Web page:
With modern explosives (ANFO and/or emulsion [or various mixtures of the two]), the amount of toxic gases or fumes produced from blasting varies according to the explosive mix, the degree of confinement in the hole, the amount of water in the hole and the sleep time of the explosive, among other factors.
It is always difficult to predict how much blasting fumes will be produced, and also how long it will take for the fumes to “clear”.
CO, CO2, NO2 and NO are common gases that need to be monitored however there could also be potential for SO2 and H2S when explosives are used in Sulphide-containing rocks. NH3 could also be a factor if lime is present due to cement.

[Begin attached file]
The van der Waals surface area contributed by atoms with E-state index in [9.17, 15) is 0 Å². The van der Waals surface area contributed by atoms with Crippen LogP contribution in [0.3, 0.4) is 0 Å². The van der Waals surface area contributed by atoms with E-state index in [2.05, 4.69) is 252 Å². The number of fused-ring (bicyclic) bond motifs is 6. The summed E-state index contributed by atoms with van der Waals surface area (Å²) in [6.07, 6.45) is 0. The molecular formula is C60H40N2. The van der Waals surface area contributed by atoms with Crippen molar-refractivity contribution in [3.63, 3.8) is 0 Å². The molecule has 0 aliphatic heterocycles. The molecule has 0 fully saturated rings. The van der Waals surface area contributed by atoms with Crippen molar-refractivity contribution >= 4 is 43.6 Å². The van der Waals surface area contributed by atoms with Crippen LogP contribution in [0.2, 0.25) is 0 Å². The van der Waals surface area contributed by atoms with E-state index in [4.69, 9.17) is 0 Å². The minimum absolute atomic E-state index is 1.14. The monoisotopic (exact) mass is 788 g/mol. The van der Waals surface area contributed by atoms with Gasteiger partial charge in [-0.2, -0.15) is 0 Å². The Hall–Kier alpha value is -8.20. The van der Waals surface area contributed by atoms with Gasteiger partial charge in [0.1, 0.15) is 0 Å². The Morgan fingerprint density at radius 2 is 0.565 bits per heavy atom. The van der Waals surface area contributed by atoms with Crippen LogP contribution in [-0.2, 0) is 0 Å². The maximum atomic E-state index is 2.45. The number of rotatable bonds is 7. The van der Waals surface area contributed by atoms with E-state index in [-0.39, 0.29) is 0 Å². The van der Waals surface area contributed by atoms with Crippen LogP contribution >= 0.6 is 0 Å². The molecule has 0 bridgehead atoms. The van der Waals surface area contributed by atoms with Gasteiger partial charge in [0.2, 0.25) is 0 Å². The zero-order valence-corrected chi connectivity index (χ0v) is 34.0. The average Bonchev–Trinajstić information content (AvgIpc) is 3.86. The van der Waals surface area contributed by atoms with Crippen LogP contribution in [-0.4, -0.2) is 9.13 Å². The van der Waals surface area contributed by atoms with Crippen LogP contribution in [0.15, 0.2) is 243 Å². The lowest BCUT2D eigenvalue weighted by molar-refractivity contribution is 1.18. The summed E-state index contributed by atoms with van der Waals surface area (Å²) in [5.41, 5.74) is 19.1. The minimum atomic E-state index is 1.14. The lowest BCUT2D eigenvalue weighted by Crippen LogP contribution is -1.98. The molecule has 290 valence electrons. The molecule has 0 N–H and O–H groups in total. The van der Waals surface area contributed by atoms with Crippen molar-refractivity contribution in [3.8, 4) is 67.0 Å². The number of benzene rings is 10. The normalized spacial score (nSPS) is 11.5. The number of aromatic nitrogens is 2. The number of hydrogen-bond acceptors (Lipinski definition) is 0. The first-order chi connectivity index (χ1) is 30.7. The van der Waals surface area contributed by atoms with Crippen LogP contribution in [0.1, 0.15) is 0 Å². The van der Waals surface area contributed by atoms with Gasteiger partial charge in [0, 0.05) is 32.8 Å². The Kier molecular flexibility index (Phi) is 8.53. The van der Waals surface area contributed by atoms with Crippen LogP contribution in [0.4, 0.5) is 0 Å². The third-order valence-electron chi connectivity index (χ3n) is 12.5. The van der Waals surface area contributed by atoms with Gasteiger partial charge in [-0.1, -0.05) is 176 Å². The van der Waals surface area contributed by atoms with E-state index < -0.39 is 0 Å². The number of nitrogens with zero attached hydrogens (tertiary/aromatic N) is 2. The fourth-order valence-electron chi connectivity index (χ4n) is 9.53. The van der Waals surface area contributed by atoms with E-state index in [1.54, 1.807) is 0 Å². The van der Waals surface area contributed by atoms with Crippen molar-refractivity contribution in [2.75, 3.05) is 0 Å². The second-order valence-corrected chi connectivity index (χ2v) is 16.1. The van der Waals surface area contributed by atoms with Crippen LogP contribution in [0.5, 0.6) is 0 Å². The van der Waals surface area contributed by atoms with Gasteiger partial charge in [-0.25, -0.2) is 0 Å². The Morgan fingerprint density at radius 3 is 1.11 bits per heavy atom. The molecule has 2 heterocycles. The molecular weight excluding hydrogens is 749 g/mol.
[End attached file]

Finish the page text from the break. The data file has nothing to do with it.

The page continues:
Many Australian Mines now use dedicated, trained re-entry crews to check blast affected areas for fumes. These crews are usually either development charge-up or production blasting personnel and usually operate as “pairs” and operate to strict procedures. They usually have two persons per crew for safety, although often using only one gas monitor providing it is maintained, operated and calibrated strictly in accordance with the manufacturer’s requirements.